Measure the Future, a project by Evenly Distributed, will help public libraries show their worth in the 21st century. The project (which is still in beta) will allow libraries to track where visitors go and see what areas get the most use.Conceived by Jason Griffey (a fellow at the Berkman Center for Internet & Society at Harvard University) and built with the help of his development team (bit.ly/1L741qf), it will let librarians “watch” a part of the library and produce what Griffey is calling “attention measurement.” The stats librarians can pull from Measure the Future will allow libraries to plan staffing predictively, test displays or furniture arrangements, check what rooms are most popular during different parts of the day or year, and much more. The end goal is to use stats to help create a better library experience for the patron and to help librarians in their day-to-day work.
Say what you want about Edward Snowden and groups such as Anonymous, but their actions over the past few years have everyone thinking about privacy. Created by Alison Macrina, the Library Freedom Project is a partnership among librarians, technologists, attorneys, and privacy advocates that aims to make real the promise of intellectual freedom in libraries. Through teaching librarians about surveillance threats, privacy rights, and responsibilities and by showing them digital tools to stop surveillance, the project brings a privacy-centric lesson to libraries and the local communities they serve.
In late 2015, the Library Freedom Project led a successful campaign to keep Tor exit relays in the Kilton Library in Lebanon, N.H. After some pressure by the Department of Homeland Security to remove the relays, the Library Freedom Project stepped up to the plate and advocated for their use. The board at the Kilton Library voted to keep the relays in place. As privacy laws change and people become more aware of what or who is tracking them on the internet, privacy will become an even bigger issue, and librarians, who are on the forefront of providing excellent service and learning to their customers, will lead the charge in helping communities understand this deep topic.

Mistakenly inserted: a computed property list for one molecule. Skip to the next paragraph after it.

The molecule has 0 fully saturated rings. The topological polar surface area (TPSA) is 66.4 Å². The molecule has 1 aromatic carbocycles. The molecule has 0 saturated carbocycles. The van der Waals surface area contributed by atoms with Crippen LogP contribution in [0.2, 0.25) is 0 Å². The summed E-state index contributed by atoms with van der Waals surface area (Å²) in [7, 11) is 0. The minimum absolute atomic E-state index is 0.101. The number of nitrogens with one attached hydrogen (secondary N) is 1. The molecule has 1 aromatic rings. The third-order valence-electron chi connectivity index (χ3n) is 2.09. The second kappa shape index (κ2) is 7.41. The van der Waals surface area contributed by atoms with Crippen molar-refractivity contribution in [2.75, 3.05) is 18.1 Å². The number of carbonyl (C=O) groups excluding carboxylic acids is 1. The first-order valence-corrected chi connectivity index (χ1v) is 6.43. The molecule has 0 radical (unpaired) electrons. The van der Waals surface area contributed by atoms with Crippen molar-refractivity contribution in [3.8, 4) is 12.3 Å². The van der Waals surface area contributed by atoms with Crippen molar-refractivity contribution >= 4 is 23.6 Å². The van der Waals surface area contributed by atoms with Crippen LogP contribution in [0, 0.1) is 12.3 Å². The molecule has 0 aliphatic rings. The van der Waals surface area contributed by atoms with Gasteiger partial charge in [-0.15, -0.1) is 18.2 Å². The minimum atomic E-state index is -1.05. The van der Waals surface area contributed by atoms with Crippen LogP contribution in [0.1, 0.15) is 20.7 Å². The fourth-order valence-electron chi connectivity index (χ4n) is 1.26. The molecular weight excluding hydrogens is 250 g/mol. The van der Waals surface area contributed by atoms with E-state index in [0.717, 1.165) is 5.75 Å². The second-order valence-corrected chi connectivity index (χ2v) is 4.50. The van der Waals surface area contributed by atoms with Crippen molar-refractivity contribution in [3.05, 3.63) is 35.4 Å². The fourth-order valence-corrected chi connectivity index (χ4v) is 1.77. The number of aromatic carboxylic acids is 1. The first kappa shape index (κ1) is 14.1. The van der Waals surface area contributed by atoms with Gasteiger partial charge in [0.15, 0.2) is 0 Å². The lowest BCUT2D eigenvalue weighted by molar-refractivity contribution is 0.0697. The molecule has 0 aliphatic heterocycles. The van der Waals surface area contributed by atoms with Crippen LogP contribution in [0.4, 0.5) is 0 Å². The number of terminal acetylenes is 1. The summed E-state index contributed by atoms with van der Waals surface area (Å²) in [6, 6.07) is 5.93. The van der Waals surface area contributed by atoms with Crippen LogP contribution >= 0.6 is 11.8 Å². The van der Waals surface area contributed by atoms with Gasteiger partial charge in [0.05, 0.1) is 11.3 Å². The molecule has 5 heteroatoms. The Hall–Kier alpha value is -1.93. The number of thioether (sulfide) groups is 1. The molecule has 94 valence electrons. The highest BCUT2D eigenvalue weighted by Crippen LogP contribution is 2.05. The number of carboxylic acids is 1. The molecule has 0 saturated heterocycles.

Last but not least, libraries will continue to focus more and more on giving the communities they serve exactly what they want. In an effort to stay relevant in an increasingly digital age, we’ll see the modern public library turn more toward community-focused programs and collections. “Plugged in” may be a common term, but in this case, it applies perfectly.
For example, take the Chattanooga Public Library in Chattanooga, Tenn. Its city is home to a municipal gigabit fiber optic network run by the local power company, EPB. Startups and technologists have been flocking to the city to take advantage of this great infrastructure, which provides a glimpse of our very near future. The Chattanooga Public Library, centered perfectly in the city’s innovation district, did not sit idly and watch this trend go by. In response to its community’s changing needs and demographics, it began to offer 3D printing, code camps for youth, vinyl cutters, and 1-Gbps internet access at the library for anyone who holds a library card. In addition, it partnered with Etsy to develop EtsyNooga, an ongoing series of workshops that helps folks begin and maintain a business.
For the city’s 2015 Startup Week, the library offered a series of programs called The Entrepreneur’s Public Library, which gave startups an introduction to how they can use the public library to better their businesses. Programs such as these reflect the community in Chattanooga and aim to best serve those people by connecting them with the library. In 2016, libraries will start to look more and more at their communities and give them what they want instead of assuming what they want. In this way, Chattanooga Public Library leads the pack and should be seen as one of the best examples of this trend.